On August 19, 2008, Dennis Schwartz observed: “This daring risqué melodrama…has aged badly and when viewed today seems arch. If it weren’t for the fine performance by the twenty-four-year old Barbara Stanwyck in her first starring role, this would be a real snoozer. Archie Mayo…does a poor job keeping this morality tale alive, as it’s way too chatty, the characters remain undeveloped clichés and it has no surprises up its sleeve to keep us tuned in….In this trivial and tedious weepie that lacks much punch and action, after both parties in the separation seek solace in others they have a reawakening after much soul searching and reunite for a happy ending. Thereby they reinforce the traditions of marriage over living a sexually free life and the film takes the sauce out of any arguments it offered to the contrary. Two years later the studio made an exact remake called Ex-Lady, which starred Bette Davis. At least this dud had Stanwyck.[3]


The film survives intact and has been shown on television and cable. A copy is held in the Library of Congress collection.[4] It is also available on Region 1 DVD from Warner Archive as part of a double feature with Girl Missing.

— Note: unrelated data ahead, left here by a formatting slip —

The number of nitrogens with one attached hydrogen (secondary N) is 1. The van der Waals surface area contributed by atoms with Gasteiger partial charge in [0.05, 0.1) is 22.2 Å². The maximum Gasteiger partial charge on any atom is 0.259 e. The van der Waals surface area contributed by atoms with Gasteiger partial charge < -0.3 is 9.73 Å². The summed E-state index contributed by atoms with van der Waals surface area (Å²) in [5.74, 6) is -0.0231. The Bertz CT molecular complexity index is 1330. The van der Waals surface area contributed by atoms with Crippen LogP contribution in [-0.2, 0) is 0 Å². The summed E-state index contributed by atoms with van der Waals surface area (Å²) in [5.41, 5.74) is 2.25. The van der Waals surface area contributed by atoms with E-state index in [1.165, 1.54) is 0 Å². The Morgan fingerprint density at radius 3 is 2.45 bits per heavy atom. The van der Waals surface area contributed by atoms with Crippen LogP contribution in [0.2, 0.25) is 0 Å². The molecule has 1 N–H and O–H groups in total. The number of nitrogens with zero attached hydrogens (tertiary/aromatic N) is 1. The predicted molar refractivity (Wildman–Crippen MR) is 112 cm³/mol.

1. ^ The AFI Catalog of Feature Films 1893-1993: Illicit
  2. ^ Hall, Mordaunt (January 25, 1931). "THEIR MASTER'S VOICE; An Author Supervisor. Queer Shadows. Illicit." Raking Up the Past. A Would-Be Blood-Curdler. In the Foreign Legion. Le Petit Cafe."". The New York Times. ISSN 0362-4331. Retrieved July 17, 2021.
  3. ^ "ILLICIT – Dennis Schwartz Reviews". Retrieved July 17, 2021.
  4. ^ Catalog of Holdings The American Film Institute Collection and The United Artists Collection at The Library of Congress, (<-book title) p.87 c.1978 by The American Film Institute

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This page was last edited on 19 February 2024, at 20:16